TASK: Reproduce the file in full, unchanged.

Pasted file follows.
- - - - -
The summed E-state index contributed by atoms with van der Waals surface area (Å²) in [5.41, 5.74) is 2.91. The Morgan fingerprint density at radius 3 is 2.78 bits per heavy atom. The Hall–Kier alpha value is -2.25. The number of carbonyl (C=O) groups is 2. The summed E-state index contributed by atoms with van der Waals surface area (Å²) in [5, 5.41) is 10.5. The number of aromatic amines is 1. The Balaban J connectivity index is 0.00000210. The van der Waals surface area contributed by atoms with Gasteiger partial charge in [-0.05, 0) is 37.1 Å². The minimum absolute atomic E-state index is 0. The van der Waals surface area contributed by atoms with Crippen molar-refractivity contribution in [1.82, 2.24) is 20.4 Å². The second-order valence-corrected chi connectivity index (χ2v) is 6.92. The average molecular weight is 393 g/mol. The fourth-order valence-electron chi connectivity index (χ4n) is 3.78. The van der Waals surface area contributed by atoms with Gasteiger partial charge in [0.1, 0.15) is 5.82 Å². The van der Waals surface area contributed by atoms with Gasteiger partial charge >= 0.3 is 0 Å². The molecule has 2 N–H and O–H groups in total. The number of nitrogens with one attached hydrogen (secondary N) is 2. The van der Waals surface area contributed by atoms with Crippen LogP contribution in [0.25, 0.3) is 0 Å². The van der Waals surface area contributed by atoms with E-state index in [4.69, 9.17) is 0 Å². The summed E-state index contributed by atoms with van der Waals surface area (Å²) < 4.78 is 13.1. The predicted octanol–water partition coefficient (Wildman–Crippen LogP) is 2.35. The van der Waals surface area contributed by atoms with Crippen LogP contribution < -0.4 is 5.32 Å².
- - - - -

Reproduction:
The summed E-state index contributed by atoms with van der Waals surface area (Å²) in [5.41, 5.74) is 2.91. The Morgan fingerprint density at radius 3 is 2.78 bits per heavy atom. The Hall–Kier alpha value is -2.25. The number of carbonyl (C=O) groups is 2. The summed E-state index contributed by atoms with van der Waals surface area (Å²) in [5, 5.41) is 10.5. The number of aromatic amines is 1. The Balaban J connectivity index is 0.00000210. The van der Waals surface area contributed by atoms with Gasteiger partial charge in [-0.05, 0) is 37.1 Å². The minimum absolute atomic E-state index is 0. The van der Waals surface area contributed by atoms with Crippen molar-refractivity contribution in [1.82, 2.24) is 20.4 Å². The second-order valence-corrected chi connectivity index (χ2v) is 6.92. The average molecular weight is 393 g/mol. The fourth-order valence-electron chi connectivity index (χ4n) is 3.78. The van der Waals surface area contributed by atoms with Gasteiger partial charge in [0.1, 0.15) is 5.82 Å². The van der Waals surface area contributed by atoms with Gasteiger partial charge >= 0.3 is 0 Å². The molecule has 2 N–H and O–H groups in total. The number of nitrogens with one attached hydrogen (secondary N) is 2. The van der Waals surface area contributed by atoms with Crippen LogP contribution in [0.25, 0.3) is 0 Å². The van der Waals surface area contributed by atoms with E-state index in [4.69, 9.17) is 0 Å². The summed E-state index contributed by atoms with van der Waals surface area (Å²) < 4.78 is 13.1. The predicted octanol–water partition coefficient (Wildman–Crippen LogP) is 2.35. The van der Waals surface area contributed by atoms with Crippen LogP contribution < -0.4 is 5.32 Å².